Wang Chung in concert
Wang Chung - Before success arrived, they were known as Huang Chung.

Wang Chung (Huang Chung) In Concert – 1981 – Past Daily Soundbooth

Wang Chung in concert

Wang Chung – Before success arrived, they were known as Huang Chung.

Wang Chung (Huang Chung) Live at The Paris Theatre, London – April 1, 1981 – BBC In Concert – BBC Radio 1 –

Wang Chung in concert tonight. In 1981 they were just getting started, and at the time of this concert were known as Huang Chung.

At the beginning of Huang Chung’s career, all the members performed under pseudonyms. Jeremy Ryder was “Jack Hues” (a play on Emile Zola’s 1898 French open letter J’Accuse…!), Nick Feldman was “Nick DeSpig”, and Darren Costin was “Darren Darwin” (and later, just “Darwin”).[1] The band were signed to a label called 101 Records. The first Huang Chung release, “Baby I’m Hu-man”, appeared on a 101 compilation album in 1980. Three live tracks were subsequently released on another 101 Records compilation in 1981.

Later in 1980, the independent record company Rewind Records signed the band for a two-single deal. Huang Chung’s debut single for Rewind Records was “Isn’t It About Time We Were on TV”, followed by “Stand Still”. Neither single charted, but the group had begun to attract the attention of Arista Records, who signed them on a two-album deal in early 1981. Around the same time, the group expanded to a quartet, with the addition of sax player Dave Burnand. In keeping with the all-pseudonymous nature of the band, Burnand was known as “Hogg Robinson” for the first Arista single, and later, simply as “Hogg”.

Under the direction of producer Rhett Davies, Huang Chung issued two singles on Arista in 1981, neither of which charted. A third single, produced by Roger Bechirian, appeared in early 1982; it too failed to chart. The band’s first album was issued in 1982. Self-titled, it compiled the three non-charting Arista A-sides, one of the Arista B-sides, and six other new tracks. Like the associated singles, the Huang Chung album failed to chart.

At the time the band’s self-titled album was issued, Hues, DeSpig and Burnand also contributed to the lone LP by the mysterious pseudonymous group Blanket of Secrecy. Hues and DeSpig wrote the song “Lovers” for the album, and Hues scored the strings for that song, while Burnand played sax on the album. Despite some speculation at the time, no member of Huang Chung was actually a member of Blanket of Secrecy — that band consisted of Roger Bechirian, Andrew Howell and Pete Marsh, operating under the pseudonyms Tinker, Soldier, and Tailor.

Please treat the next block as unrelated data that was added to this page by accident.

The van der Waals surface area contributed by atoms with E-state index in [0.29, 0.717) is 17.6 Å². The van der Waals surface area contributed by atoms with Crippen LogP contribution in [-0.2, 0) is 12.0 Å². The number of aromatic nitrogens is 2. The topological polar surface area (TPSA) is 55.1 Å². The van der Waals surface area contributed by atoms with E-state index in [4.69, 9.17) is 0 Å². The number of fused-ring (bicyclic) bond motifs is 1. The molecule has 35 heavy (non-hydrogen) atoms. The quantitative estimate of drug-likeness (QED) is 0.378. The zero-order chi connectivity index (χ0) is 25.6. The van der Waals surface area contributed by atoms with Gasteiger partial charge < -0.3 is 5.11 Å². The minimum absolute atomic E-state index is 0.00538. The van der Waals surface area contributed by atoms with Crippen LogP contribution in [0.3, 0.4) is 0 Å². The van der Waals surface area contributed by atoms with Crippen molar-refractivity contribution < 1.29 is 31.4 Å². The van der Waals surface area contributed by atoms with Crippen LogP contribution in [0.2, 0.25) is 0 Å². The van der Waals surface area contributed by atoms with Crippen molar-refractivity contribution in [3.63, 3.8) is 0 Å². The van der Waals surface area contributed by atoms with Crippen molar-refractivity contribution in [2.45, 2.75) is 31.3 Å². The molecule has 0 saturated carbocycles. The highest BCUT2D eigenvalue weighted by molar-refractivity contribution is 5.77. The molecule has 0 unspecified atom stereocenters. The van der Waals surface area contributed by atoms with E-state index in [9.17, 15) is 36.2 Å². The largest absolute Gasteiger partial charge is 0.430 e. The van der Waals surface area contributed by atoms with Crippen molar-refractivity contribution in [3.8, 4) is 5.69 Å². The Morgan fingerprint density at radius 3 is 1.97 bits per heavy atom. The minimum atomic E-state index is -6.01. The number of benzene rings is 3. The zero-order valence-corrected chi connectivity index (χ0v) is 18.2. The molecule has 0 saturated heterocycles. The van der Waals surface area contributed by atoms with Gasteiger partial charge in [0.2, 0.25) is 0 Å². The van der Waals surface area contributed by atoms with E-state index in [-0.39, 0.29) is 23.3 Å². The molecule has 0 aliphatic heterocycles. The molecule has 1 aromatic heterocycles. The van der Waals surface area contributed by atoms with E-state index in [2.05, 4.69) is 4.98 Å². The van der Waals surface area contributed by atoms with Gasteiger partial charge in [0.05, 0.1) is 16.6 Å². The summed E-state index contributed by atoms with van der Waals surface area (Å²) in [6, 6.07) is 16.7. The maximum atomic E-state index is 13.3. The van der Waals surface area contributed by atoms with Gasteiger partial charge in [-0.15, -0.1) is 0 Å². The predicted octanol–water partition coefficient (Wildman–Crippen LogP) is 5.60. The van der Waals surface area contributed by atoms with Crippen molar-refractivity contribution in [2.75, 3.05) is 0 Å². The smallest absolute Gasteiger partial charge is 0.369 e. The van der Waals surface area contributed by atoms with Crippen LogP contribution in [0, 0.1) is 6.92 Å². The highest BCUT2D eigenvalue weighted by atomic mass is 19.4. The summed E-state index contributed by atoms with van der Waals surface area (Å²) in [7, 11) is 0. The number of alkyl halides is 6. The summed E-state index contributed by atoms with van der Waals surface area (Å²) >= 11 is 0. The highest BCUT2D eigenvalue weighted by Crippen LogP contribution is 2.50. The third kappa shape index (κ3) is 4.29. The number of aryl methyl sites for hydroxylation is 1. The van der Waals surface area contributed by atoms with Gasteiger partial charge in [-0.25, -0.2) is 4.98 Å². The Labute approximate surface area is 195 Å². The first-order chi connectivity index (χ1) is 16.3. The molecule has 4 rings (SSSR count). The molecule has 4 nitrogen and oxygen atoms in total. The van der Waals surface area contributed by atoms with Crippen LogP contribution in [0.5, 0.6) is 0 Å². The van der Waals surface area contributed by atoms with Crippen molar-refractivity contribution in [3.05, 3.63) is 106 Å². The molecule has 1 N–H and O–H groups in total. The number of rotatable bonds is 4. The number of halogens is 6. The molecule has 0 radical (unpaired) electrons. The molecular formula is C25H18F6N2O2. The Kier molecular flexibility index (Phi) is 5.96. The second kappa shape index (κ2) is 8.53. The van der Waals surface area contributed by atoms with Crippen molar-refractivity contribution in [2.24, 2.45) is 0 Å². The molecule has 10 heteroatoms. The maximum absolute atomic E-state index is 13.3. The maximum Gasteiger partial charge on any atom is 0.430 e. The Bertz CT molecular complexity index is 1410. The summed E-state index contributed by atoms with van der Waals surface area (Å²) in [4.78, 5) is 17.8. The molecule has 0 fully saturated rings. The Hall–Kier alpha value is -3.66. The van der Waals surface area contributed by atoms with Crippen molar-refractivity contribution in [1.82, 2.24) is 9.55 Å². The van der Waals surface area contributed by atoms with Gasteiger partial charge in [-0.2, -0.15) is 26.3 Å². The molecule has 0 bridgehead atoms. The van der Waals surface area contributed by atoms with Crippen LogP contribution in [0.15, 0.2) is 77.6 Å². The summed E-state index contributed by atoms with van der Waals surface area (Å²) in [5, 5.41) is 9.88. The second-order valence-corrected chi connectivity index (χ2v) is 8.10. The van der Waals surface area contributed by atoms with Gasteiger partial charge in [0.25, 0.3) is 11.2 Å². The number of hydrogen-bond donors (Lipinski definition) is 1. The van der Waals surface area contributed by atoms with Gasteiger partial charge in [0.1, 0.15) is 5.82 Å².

In late 1982, Huang Chung returned to the studio to start work on their second album for Arista Records. A new single, “Dance Hall Days”, was produced by Tim Friese-Greene and appeared as both a 7″ and 12″ single in October, but did not chart. The band were still a quartet at this point, with Feldman dropping the assumed “De Spig” surname and billing himself simply as “Nick”.

After the failure of “Dance Hall Days”, the group’s manager, David Massey, convinced Arista to close their contract with Huang Chung, and instead placed the band with American label Geffen Records, making the group the second UK-based act to be signed to Geffen worldwide after Asia (not counting then-New York-based John Lennon in 1980). Burnand left the group around this time, citing “musical differences”.

At this juncture, according to Hues, the band changed their name to Wang Chung at Geffen’s suggestion to make the pronunciation easier for English-speakers. (This explanation of the group’s name change is consistent with the claim by VH1’s Pop Up Video that they changed it because people kept calling them “Hung Chung”.)

So, as a reminder that bands don’t achieve success and recognition overnight, here is Huang Chung (before the name change) – recorded for BBC Radio 1’s In Concert series on April 1, 1981.

Enjoy – and apologies about the somewhat iffy sound during the last couple of minutes – tapes get old, strange and creaky – just like some people.


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